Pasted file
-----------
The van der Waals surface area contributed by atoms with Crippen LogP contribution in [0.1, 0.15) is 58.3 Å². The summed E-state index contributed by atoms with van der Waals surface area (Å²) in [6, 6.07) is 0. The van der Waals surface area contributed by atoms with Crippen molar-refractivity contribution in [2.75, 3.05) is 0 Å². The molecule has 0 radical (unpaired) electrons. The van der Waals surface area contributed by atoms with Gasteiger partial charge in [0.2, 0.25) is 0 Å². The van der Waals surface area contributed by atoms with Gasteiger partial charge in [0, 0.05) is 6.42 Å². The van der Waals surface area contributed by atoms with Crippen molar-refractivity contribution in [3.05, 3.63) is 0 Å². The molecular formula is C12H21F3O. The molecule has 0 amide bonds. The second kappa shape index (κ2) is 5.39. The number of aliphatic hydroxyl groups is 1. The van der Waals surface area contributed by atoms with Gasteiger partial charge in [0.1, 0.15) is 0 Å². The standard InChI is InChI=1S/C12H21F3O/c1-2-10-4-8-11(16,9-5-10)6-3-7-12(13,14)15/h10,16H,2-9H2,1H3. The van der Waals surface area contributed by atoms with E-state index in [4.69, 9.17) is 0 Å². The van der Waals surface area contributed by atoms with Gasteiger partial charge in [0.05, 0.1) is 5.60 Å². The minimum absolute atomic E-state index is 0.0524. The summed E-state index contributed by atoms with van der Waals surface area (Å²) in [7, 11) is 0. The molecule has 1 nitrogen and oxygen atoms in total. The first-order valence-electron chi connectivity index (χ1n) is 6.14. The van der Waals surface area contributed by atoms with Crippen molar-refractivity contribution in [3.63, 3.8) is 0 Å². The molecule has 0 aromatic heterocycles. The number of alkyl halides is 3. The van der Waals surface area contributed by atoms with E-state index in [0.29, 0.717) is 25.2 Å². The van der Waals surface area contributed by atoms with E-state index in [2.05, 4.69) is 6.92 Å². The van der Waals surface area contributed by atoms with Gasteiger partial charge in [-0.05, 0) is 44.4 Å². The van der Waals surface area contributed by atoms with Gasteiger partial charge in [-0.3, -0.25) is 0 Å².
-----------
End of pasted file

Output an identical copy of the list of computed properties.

The van der Waals surface area contributed by atoms with Crippen LogP contribution in [0.1, 0.15) is 58.3 Å². The summed E-state index contributed by atoms with van der Waals surface area (Å²) in [6, 6.07) is 0. The van der Waals surface area contributed by atoms with Crippen molar-refractivity contribution in [2.75, 3.05) is 0 Å². The molecule has 0 radical (unpaired) electrons. The van der Waals surface area contributed by atoms with Gasteiger partial charge in [0.2, 0.25) is 0 Å². The van der Waals surface area contributed by atoms with Gasteiger partial charge in [0, 0.05) is 6.42 Å². The van der Waals surface area contributed by atoms with Crippen molar-refractivity contribution in [3.05, 3.63) is 0 Å². The molecular formula is C12H21F3O. The molecule has 0 amide bonds. The second kappa shape index (κ2) is 5.39. The number of aliphatic hydroxyl groups is 1. The van der Waals surface area contributed by atoms with Gasteiger partial charge in [0.1, 0.15) is 0 Å². The standard InChI is InChI=1S/C12H21F3O/c1-2-10-4-8-11(16,9-5-10)6-3-7-12(13,14)15/h10,16H,2-9H2,1H3. The van der Waals surface area contributed by atoms with E-state index in [4.69, 9.17) is 0 Å². The van der Waals surface area contributed by atoms with Gasteiger partial charge in [0.05, 0.1) is 5.60 Å². The minimum absolute atomic E-state index is 0.0524. The summed E-state index contributed by atoms with van der Waals surface area (Å²) in [7, 11) is 0. The molecule has 1 nitrogen and oxygen atoms in total. The first-order valence-electron chi connectivity index (χ1n) is 6.14. The van der Waals surface area contributed by atoms with Crippen molar-refractivity contribution in [3.63, 3.8) is 0 Å². The molecule has 0 aromatic heterocycles. The number of alkyl halides is 3. The van der Waals surface area contributed by atoms with E-state index in [0.29, 0.717) is 25.2 Å². The van der Waals surface area contributed by atoms with E-state index in [2.05, 4.69) is 6.92 Å². The van der Waals surface area contributed by atoms with Gasteiger partial charge in [-0.05, 0) is 44.4 Å². The van der Waals surface area contributed by atoms with Gasteiger partial charge in [-0.3, -0.25) is 0 Å².